Wrapped iceberg lettuce, celery, cauliflower, broccoli and leaf items are among the most commonly contracted items at Tanimura & Antle.
The company, an exception to the 20% average, contracts up to 50% of its volume.
D&W Food Centers Inc., a 23-store chain based in Grand Rapids, Mich., has contracts for its packaged salads, bananas and other commodities like broccoli crowns and romaine hearts, says Norm Fitzpatrick, produce buyer. He says the chain turned to contracts, especially for bananas, to avoid volatile markets.
“It was actually a defensive measure,” he says. “I was getting beat to death on prices.”
Major chains that have either eliminated buying offices or consolidated buying into single facilities are more likely to seek contracts, Fitzpatrick says.
“There are more partnership arrangements … now, and there is more loyalty between retailers and shippers,” he adds.
So far, suppliers have not approached him with contracts, he says. But every time he’s asked a vendor to submit a bid, it has readily complied.
In the recent past, Steve Duello, director of produce operations for the 20-store Dierbergs Markets Inc., Chesterfield, Mo., says he typically got lower prices on bananas from the nearby St. Louis terminal market. Since then, improved inventory management has made contract buying from the big banana companies a better deal.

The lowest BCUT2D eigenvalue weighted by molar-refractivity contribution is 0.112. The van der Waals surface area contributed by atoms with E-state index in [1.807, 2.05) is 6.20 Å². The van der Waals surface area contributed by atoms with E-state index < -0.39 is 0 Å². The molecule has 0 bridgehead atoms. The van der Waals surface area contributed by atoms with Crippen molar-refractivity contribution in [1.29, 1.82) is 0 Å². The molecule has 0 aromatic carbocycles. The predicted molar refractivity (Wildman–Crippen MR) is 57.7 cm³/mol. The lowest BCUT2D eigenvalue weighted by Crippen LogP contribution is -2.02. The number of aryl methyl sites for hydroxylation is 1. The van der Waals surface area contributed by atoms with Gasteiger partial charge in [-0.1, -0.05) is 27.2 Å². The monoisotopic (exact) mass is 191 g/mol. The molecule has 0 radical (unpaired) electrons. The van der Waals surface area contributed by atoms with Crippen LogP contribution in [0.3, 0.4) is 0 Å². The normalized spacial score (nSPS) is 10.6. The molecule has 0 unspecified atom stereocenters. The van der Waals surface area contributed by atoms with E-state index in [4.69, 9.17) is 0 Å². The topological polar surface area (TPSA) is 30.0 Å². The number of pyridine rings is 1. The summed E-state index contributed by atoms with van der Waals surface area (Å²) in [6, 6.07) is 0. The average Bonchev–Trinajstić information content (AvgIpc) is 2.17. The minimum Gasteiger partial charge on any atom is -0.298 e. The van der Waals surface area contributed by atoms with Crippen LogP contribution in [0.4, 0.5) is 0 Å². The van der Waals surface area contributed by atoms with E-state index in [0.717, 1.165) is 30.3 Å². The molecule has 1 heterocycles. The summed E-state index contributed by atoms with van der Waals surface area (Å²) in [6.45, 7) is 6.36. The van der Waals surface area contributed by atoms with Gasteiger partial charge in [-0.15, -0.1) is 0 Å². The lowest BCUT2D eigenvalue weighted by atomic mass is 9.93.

A contract “helps us manage overall profitability” by enabling Dierbergs to plan, maintain a growth margin and formulate a long-term advertising program, Duello says.
And there’s another advantage.
“A contract means suppliers will treat you as a preferred partner,” Duello says. “In periods of shortages, they will protect you and help you stay in business.”
Roche Bros. Supermarkets Inc., a chain of 15 stores based in Wellesley, Mass., has contracted for bananas for three years, says Paul Kneeland, director of produce and floral.
Knowing the price in advance helps project profits and expenditures and helps plan a balance of items that appear in the ads, Kneeland says.
He says he also would consider contracts for apples and citrus, especially Spanish clementines, which can undergo wild price fluctuations. However, Kneeland says he probably would not sign a fixed-price agreement for locally grown products because quality fluctuates from year to year or for strawberries, Vidalia onions and other sensitive commodities.